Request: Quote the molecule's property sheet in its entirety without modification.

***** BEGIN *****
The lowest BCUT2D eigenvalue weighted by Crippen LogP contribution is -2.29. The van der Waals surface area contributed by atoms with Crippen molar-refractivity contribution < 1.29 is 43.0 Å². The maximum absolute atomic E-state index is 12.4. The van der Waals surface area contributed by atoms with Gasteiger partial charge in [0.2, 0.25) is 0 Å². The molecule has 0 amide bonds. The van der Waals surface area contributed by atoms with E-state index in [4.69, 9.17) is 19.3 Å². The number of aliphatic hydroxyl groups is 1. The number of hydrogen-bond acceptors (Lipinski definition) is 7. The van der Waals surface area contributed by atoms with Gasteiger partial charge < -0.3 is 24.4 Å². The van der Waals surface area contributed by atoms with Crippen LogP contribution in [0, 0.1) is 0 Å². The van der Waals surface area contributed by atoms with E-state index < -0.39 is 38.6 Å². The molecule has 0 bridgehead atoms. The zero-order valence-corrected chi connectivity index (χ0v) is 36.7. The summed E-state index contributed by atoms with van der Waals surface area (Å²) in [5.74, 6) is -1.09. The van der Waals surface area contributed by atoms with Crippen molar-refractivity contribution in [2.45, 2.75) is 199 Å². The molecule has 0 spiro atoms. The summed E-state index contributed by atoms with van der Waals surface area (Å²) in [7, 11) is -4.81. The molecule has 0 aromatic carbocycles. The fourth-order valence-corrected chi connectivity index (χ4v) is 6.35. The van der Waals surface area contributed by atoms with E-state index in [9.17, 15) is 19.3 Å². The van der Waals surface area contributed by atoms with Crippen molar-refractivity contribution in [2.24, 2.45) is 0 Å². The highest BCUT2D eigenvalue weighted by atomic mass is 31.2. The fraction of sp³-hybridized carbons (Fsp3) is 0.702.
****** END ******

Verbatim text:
The lowest BCUT2D eigenvalue weighted by Crippen LogP contribution is -2.29. The van der Waals surface area contributed by atoms with Crippen molar-refractivity contribution < 1.29 is 43.0 Å². The maximum absolute atomic E-state index is 12.4. The van der Waals surface area contributed by atoms with Gasteiger partial charge in [0.2, 0.25) is 0 Å². The molecule has 0 amide bonds. The van der Waals surface area contributed by atoms with E-state index in [4.69, 9.17) is 19.3 Å². The number of aliphatic hydroxyl groups is 1. The number of hydrogen-bond acceptors (Lipinski definition) is 7. The van der Waals surface area contributed by atoms with Gasteiger partial charge < -0.3 is 24.4 Å². The van der Waals surface area contributed by atoms with Crippen LogP contribution in [0, 0.1) is 0 Å². The van der Waals surface area contributed by atoms with E-state index < -0.39 is 38.6 Å². The molecule has 0 bridgehead atoms. The zero-order valence-corrected chi connectivity index (χ0v) is 36.7. The summed E-state index contributed by atoms with van der Waals surface area (Å²) in [5.74, 6) is -1.09. The van der Waals surface area contributed by atoms with Crippen molar-refractivity contribution in [2.45, 2.75) is 199 Å². The molecule has 0 spiro atoms. The summed E-state index contributed by atoms with van der Waals surface area (Å²) in [7, 11) is -4.81. The molecule has 0 aromatic carbocycles. The fourth-order valence-corrected chi connectivity index (χ4v) is 6.35. The van der Waals surface area contributed by atoms with E-state index in [9.17, 15) is 19.3 Å². The van der Waals surface area contributed by atoms with Crippen molar-refractivity contribution in [2.24, 2.45) is 0 Å². The highest BCUT2D eigenvalue weighted by atomic mass is 31.2. The fraction of sp³-hybridized carbons (Fsp3) is 0.702.